If this seems harsh, let's consider that for decades, previous administrations of both political parties have kicked the proverbial can down the road to avoid dealing with the problem. Instead, they have used incorrect perceptions pushed by the media, and they have capitalized on telling only the parts of the story that suit their self-interests at the time. And so now, here we are in 2021 at 330 million and climbing to a projected 400 million by 2060. And how many of those other countries have we significantly helped by bringing so many of their people here?

A "moral" approach to achieve an equitable, compassionate and workable solution to immigration policy in the United States is only one that recognizes the difficult but now necessary tough choices we are forcing ourselves into by allowing mass immigration to continue for so long.

Some of the numerous potential effects to consider when making any legislative or policy decision about immigraiton may include: loss and use of open spaces to a variety of development, rate and quantity of per capita consumption levels, economic prosperity & disparity among workers (producers) in the labor market, and overall quality of life as determined by the availability and affordability of natural resources, as well as the rate of use and depletion of those resources relative to demand and replenishment. Both immigrants and residents must deal with the downstream negative consequences of inviting too many people at a rate unsustainable while the existing population is also in need. We already have residents who are desperate for even the most basic necessities, and are experiencing a steady decline in standard of living that isn't improving no matter what the stock market is doing.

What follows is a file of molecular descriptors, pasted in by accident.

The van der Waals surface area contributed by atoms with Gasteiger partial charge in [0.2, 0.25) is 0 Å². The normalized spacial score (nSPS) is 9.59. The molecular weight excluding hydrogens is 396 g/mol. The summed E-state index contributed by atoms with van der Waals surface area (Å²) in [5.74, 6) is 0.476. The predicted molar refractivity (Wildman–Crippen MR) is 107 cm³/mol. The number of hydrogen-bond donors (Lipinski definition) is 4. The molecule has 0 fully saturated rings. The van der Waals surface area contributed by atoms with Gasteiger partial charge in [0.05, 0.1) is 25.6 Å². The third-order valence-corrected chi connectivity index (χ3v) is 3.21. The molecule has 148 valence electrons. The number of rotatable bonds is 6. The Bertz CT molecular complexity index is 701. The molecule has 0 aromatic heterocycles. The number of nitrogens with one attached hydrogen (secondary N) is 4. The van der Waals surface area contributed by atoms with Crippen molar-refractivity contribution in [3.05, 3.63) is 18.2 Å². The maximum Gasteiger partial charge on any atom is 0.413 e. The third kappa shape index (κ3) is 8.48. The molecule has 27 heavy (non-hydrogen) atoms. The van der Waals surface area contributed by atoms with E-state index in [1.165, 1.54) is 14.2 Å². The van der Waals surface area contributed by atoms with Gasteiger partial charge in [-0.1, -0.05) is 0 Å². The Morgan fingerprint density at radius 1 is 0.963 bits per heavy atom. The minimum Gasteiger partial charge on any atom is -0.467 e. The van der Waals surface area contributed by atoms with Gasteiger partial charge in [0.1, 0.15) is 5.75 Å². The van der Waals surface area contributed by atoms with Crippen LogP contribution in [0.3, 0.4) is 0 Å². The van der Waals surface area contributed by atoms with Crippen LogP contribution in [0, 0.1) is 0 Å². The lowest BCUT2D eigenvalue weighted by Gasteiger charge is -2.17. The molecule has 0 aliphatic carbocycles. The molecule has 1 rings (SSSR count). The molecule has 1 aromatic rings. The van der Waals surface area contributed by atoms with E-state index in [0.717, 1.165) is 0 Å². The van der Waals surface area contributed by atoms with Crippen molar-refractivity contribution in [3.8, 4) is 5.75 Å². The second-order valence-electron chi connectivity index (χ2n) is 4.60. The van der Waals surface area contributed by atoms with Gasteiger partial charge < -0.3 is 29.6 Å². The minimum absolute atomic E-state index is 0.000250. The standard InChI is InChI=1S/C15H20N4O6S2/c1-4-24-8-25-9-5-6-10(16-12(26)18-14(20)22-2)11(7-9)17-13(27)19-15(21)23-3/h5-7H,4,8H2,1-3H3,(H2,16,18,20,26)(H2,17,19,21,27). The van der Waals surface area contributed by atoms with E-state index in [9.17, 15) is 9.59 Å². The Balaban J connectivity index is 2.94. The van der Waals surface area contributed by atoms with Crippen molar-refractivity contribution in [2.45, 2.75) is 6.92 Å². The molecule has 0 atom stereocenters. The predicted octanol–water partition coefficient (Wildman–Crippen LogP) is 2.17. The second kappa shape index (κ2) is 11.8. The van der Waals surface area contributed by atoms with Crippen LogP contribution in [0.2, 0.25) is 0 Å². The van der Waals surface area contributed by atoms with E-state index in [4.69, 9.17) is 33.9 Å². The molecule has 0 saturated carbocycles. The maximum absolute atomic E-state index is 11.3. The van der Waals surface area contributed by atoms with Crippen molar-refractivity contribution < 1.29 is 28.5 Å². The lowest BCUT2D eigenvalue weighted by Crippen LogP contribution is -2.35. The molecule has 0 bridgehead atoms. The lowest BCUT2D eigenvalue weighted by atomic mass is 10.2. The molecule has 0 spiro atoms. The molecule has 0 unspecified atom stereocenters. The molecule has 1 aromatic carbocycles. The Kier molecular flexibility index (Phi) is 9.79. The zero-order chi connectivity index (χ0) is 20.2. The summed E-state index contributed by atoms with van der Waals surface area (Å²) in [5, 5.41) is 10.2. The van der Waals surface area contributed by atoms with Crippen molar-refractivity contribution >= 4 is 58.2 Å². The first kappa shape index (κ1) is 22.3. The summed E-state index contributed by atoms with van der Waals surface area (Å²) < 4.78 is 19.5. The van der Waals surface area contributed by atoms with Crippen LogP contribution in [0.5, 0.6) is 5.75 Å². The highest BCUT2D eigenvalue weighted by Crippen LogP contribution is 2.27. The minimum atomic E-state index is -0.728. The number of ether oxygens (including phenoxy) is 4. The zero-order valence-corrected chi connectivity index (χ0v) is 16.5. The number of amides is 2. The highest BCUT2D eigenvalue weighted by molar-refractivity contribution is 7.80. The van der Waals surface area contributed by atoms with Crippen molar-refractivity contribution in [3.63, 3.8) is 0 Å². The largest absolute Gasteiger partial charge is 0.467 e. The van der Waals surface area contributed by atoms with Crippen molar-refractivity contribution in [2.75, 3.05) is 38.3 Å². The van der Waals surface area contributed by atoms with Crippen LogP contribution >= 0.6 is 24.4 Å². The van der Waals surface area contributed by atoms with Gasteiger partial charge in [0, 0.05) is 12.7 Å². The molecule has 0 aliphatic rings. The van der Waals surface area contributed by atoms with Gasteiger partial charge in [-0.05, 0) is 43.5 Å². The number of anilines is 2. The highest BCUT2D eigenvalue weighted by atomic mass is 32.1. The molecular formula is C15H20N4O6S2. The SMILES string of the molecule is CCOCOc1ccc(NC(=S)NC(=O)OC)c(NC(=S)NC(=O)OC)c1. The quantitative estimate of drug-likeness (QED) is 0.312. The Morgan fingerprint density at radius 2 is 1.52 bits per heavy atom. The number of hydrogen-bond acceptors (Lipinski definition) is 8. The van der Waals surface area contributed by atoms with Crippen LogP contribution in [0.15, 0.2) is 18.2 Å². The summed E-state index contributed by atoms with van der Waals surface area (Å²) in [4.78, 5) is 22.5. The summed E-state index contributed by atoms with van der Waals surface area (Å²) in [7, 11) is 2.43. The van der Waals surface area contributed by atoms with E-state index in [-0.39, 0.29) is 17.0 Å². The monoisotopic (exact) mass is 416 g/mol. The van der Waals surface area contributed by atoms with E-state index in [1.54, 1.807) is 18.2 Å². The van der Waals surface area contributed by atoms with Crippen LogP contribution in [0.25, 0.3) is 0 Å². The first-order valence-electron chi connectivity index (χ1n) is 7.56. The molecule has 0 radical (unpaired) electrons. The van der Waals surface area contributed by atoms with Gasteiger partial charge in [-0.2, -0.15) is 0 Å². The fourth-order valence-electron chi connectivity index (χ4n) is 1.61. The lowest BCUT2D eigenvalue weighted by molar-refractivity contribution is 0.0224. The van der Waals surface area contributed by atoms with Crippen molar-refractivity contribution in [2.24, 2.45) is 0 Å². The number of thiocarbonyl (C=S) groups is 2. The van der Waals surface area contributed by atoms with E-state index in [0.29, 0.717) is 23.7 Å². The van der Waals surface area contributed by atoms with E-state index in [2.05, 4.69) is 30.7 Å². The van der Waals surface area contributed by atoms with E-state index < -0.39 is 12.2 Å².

There are humble, respectful and yet powerfully convincing ways of encouraging more nuanced views on the difficult topic of what to do about immigration. It takes confidence in knowing that we DO care about all people. We DO support welcoming immigrants, but in reasonable, fewer and sustainable numbers. And, it requires more listening and less talking over one another with facts, not selfish and dishonest rhetoric.

I would be most interested to know if any of you have encountered difficult questions about immigration and how you responded. Did it feel like an entrapment of sorts? That you would be judged harshly if you said no? And if you said yes, did you feel instantly compelled to jump into a defensive state of explanations? Don't worry, you're not alone!

Mass media has done an unfortunate, but effective job in making it seem that interrupting speakers and practicing cancel culture on both sides of the aisle is the new norm, and many of our congressional representatives are hiding behind those false facts and narratives to avoid taking necessary bold action on immigration. People have been taught well how to dig into their own trenches and silos on immigration. But we get nowhere by stifling debate and refusing to listen. We also get nowhere by giving up and not speaking up too.

This gets to the heart of why NumbersUSA exists for you!

Let's get back to a more mature, kinder, and fact-based way of convincing others of the truth that right now at least, and for the foreseeable future, America needs less, not more immigration for the good of all.

Let me know how you have encountered difficult questions about immigration out there and how you responded. You can respond here to this blog post, or to my email at Thanks for all you do!

CHRISTY SHAW is the Member Services Manager for NumbersUSA

Updated: Wed, Jun 30th 2021 @ 12:00pm EDT